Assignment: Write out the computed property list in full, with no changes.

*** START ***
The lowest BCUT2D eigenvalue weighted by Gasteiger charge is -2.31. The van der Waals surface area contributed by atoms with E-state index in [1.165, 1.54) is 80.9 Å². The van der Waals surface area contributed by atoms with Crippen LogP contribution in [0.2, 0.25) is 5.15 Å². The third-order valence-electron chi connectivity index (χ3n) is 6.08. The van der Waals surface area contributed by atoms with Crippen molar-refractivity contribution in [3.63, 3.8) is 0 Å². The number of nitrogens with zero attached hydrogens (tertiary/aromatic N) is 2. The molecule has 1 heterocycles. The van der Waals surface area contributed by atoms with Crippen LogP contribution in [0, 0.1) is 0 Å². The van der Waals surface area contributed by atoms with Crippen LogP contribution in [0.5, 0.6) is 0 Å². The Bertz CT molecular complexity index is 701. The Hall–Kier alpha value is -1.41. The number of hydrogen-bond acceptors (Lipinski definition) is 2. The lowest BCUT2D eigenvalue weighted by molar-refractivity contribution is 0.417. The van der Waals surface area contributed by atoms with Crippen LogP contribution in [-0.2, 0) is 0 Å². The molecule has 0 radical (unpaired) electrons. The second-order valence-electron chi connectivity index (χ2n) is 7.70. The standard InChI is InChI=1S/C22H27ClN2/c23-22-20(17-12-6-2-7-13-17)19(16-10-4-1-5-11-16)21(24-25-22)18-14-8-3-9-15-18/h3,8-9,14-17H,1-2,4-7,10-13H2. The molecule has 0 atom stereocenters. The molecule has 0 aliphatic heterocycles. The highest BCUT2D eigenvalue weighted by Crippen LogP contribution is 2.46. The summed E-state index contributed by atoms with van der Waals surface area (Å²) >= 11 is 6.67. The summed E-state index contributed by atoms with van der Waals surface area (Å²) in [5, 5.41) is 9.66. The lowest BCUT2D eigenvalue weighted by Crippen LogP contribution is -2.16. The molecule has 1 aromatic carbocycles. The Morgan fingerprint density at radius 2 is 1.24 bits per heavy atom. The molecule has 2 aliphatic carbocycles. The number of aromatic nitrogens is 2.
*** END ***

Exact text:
The lowest BCUT2D eigenvalue weighted by Gasteiger charge is -2.31. The van der Waals surface area contributed by atoms with E-state index in [1.165, 1.54) is 80.9 Å². The van der Waals surface area contributed by atoms with Crippen LogP contribution in [0.2, 0.25) is 5.15 Å². The third-order valence-electron chi connectivity index (χ3n) is 6.08. The van der Waals surface area contributed by atoms with Crippen molar-refractivity contribution in [3.63, 3.8) is 0 Å². The number of nitrogens with zero attached hydrogens (tertiary/aromatic N) is 2. The molecule has 1 heterocycles. The van der Waals surface area contributed by atoms with Crippen LogP contribution in [0, 0.1) is 0 Å². The van der Waals surface area contributed by atoms with Crippen LogP contribution in [0.5, 0.6) is 0 Å². The Bertz CT molecular complexity index is 701. The Hall–Kier alpha value is -1.41. The number of hydrogen-bond acceptors (Lipinski definition) is 2. The lowest BCUT2D eigenvalue weighted by molar-refractivity contribution is 0.417. The van der Waals surface area contributed by atoms with Crippen LogP contribution in [-0.2, 0) is 0 Å². The molecule has 0 radical (unpaired) electrons. The second-order valence-electron chi connectivity index (χ2n) is 7.70. The standard InChI is InChI=1S/C22H27ClN2/c23-22-20(17-12-6-2-7-13-17)19(16-10-4-1-5-11-16)21(24-25-22)18-14-8-3-9-15-18/h3,8-9,14-17H,1-2,4-7,10-13H2. The molecule has 0 atom stereocenters. The molecule has 0 aliphatic heterocycles. The highest BCUT2D eigenvalue weighted by Crippen LogP contribution is 2.46. The summed E-state index contributed by atoms with van der Waals surface area (Å²) >= 11 is 6.67. The summed E-state index contributed by atoms with van der Waals surface area (Å²) in [5, 5.41) is 9.66. The lowest BCUT2D eigenvalue weighted by Crippen LogP contribution is -2.16. The molecule has 1 aromatic carbocycles. The Morgan fingerprint density at radius 2 is 1.24 bits per heavy atom. The molecule has 2 aliphatic carbocycles. The number of aromatic nitrogens is 2.